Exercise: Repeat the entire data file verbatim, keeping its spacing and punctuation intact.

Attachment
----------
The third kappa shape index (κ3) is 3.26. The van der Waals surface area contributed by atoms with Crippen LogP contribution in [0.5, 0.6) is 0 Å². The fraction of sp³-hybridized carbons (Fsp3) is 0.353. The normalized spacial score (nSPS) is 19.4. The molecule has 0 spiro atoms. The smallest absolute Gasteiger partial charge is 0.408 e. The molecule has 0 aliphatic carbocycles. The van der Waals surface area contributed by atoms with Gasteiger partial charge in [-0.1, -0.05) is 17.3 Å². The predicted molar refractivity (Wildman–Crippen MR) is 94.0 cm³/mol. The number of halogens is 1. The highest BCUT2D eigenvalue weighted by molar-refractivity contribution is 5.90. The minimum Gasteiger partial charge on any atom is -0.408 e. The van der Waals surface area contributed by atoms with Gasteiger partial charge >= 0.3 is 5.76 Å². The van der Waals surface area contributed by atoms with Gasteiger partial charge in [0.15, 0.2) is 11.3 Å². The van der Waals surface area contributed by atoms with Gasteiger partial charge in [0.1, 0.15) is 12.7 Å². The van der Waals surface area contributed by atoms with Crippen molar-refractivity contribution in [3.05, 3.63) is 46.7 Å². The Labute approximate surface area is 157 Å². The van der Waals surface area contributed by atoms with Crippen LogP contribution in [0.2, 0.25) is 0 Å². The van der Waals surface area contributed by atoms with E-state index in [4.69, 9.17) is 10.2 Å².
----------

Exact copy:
The third kappa shape index (κ3) is 3.26. The van der Waals surface area contributed by atoms with Crippen LogP contribution in [0.5, 0.6) is 0 Å². The fraction of sp³-hybridized carbons (Fsp3) is 0.353. The normalized spacial score (nSPS) is 19.4. The molecule has 0 spiro atoms. The smallest absolute Gasteiger partial charge is 0.408 e. The molecule has 0 aliphatic carbocycles. The van der Waals surface area contributed by atoms with Gasteiger partial charge in [-0.1, -0.05) is 17.3 Å². The predicted molar refractivity (Wildman–Crippen MR) is 94.0 cm³/mol. The number of halogens is 1. The highest BCUT2D eigenvalue weighted by molar-refractivity contribution is 5.90. The minimum Gasteiger partial charge on any atom is -0.408 e. The van der Waals surface area contributed by atoms with Gasteiger partial charge >= 0.3 is 5.76 Å². The van der Waals surface area contributed by atoms with Gasteiger partial charge in [0.15, 0.2) is 11.3 Å². The van der Waals surface area contributed by atoms with Gasteiger partial charge in [0.1, 0.15) is 12.7 Å². The van der Waals surface area contributed by atoms with Crippen molar-refractivity contribution in [3.05, 3.63) is 46.7 Å². The Labute approximate surface area is 157 Å². The van der Waals surface area contributed by atoms with Crippen LogP contribution in [0.2, 0.25) is 0 Å². The van der Waals surface area contributed by atoms with E-state index in [4.69, 9.17) is 10.2 Å².